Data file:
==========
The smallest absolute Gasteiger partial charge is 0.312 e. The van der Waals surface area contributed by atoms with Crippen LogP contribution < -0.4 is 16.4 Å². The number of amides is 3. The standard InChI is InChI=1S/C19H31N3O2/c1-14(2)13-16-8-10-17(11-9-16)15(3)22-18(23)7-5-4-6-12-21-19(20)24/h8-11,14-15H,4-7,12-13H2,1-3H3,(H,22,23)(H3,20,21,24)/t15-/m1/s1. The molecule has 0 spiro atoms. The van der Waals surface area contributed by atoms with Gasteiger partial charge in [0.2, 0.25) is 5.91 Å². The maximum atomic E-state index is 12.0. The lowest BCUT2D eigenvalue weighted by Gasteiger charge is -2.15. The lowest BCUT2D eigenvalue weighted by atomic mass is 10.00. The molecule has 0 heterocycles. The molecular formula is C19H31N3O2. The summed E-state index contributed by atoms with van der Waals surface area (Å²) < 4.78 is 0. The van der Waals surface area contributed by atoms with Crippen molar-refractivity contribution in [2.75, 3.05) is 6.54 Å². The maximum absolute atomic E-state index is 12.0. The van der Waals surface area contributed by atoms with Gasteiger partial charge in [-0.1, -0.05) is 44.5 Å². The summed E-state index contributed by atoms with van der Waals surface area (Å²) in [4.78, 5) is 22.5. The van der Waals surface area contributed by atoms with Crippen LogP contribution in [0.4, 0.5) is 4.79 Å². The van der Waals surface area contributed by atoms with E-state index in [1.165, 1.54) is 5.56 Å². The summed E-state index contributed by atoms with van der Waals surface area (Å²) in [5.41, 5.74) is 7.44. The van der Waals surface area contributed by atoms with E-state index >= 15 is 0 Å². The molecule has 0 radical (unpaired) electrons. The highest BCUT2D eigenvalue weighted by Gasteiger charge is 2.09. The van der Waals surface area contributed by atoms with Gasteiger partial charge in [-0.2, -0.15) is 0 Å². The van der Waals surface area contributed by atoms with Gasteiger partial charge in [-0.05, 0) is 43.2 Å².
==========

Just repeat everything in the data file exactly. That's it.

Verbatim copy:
The smallest absolute Gasteiger partial charge is 0.312 e. The van der Waals surface area contributed by atoms with Crippen LogP contribution < -0.4 is 16.4 Å². The number of amides is 3. The standard InChI is InChI=1S/C19H31N3O2/c1-14(2)13-16-8-10-17(11-9-16)15(3)22-18(23)7-5-4-6-12-21-19(20)24/h8-11,14-15H,4-7,12-13H2,1-3H3,(H,22,23)(H3,20,21,24)/t15-/m1/s1. The molecule has 0 spiro atoms. The van der Waals surface area contributed by atoms with Gasteiger partial charge in [0.2, 0.25) is 5.91 Å². The maximum atomic E-state index is 12.0. The lowest BCUT2D eigenvalue weighted by Gasteiger charge is -2.15. The lowest BCUT2D eigenvalue weighted by atomic mass is 10.00. The molecule has 0 heterocycles. The molecular formula is C19H31N3O2. The summed E-state index contributed by atoms with van der Waals surface area (Å²) < 4.78 is 0. The van der Waals surface area contributed by atoms with Crippen molar-refractivity contribution in [2.75, 3.05) is 6.54 Å². The maximum absolute atomic E-state index is 12.0. The van der Waals surface area contributed by atoms with Gasteiger partial charge in [-0.1, -0.05) is 44.5 Å². The summed E-state index contributed by atoms with van der Waals surface area (Å²) in [4.78, 5) is 22.5. The van der Waals surface area contributed by atoms with Crippen LogP contribution in [0.4, 0.5) is 4.79 Å². The van der Waals surface area contributed by atoms with E-state index in [1.165, 1.54) is 5.56 Å². The summed E-state index contributed by atoms with van der Waals surface area (Å²) in [5.41, 5.74) is 7.44. The van der Waals surface area contributed by atoms with E-state index >= 15 is 0 Å². The molecule has 0 radical (unpaired) electrons. The highest BCUT2D eigenvalue weighted by Gasteiger charge is 2.09. The van der Waals surface area contributed by atoms with Gasteiger partial charge in [-0.2, -0.15) is 0 Å². The van der Waals surface area contributed by atoms with Gasteiger partial charge in [-0.05, 0) is 43.2 Å².